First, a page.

Nigeria collapse: Dead South Africans to be repatriated
An inter-ministerial task team is working with Nigerian authorities to repatriate 84 South Africans who died.
- TB Joshua Church collapse
- Nigeria collapse
- Lagos building collapse
- Nigeria collapse families refused entry to State mortuary
- TB Joshua followers call building collapse Satans work
- 67 killed in Lagos building collapse
- Lagos collapse SA survivors return home
- 44 killed in Lagos building collapse
- Swartkop Air Force Base
JOHANNESBURG - The inter-ministerial task team established to deal with the Nigerian building collapse says the main priority now is to repatriate 84 South Africans who died.
On Monday, a chartered airplane landed at the Swartkop Air Force Base in Pretoria, bringing back home 25 of the 26 citizens who were injured after a guest house at the Synagogue Church of All Nations in Lagos came crashing down more than a week ago.
One man opted to remain in Nigeria and stay with 'Prophet' TB Joshua's church.
A total of 115 people died in the building collapse.
A moment of silence was observed when the grey C-130 aircraft landed at the base on Monday, finally bringing back home the injured, among them two young orphans.
The toddlers lost both their parents in the tragedy and will be discharged into the care of their relatives once they have been cleared by doctors.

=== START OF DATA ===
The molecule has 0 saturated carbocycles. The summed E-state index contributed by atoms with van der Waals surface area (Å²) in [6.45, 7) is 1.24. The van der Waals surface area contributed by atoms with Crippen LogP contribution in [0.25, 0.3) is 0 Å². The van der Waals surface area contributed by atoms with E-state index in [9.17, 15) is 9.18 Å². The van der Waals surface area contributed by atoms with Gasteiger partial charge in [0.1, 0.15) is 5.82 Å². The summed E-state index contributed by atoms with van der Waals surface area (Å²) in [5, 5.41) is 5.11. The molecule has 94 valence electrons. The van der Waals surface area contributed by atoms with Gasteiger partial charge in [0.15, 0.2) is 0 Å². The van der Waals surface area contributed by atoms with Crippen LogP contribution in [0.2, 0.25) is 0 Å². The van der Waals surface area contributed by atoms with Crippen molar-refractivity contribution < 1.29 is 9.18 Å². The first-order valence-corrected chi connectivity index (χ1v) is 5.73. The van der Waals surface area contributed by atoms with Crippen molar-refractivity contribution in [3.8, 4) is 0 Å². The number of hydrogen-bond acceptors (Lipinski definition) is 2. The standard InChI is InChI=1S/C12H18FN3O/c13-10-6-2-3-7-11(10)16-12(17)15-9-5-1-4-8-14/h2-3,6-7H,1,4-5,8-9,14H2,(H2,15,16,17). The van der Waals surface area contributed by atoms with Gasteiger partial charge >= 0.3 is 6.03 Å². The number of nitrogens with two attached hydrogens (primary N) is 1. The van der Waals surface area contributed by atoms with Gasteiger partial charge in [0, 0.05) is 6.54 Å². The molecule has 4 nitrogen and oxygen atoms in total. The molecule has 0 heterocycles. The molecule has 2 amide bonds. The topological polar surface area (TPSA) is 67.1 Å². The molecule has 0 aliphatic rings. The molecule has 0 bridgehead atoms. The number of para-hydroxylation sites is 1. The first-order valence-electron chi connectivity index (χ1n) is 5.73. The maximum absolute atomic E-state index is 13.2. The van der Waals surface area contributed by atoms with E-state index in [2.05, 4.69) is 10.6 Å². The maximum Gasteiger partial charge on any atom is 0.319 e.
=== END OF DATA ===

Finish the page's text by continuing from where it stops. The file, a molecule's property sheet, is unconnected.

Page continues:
The two are 18-months and two-years old.
Government says, for now, the two children will stay in the care of the social workers who accompanied them on the flight from Nigeria.
Other patients included a man who had gangrene and three others whose legs had to be amputated in Nigeria.
Minister in the Presidency Jeff Radebe has urged South Africans to unite behind these families.
"This tragedy must be dealt with in a manner it deserves."
The minister says government is now anxiously awaiting the outcome of the investigation into the collapse.
"We need to get to the bottom of the cause of the collapse."
Radebe called Monday's operation a major milestone for the country and affected families.
A South African team of specialists is now assisting Nigerian authorities to identify the bodies of the deceased through DNA testing and bring their remains home.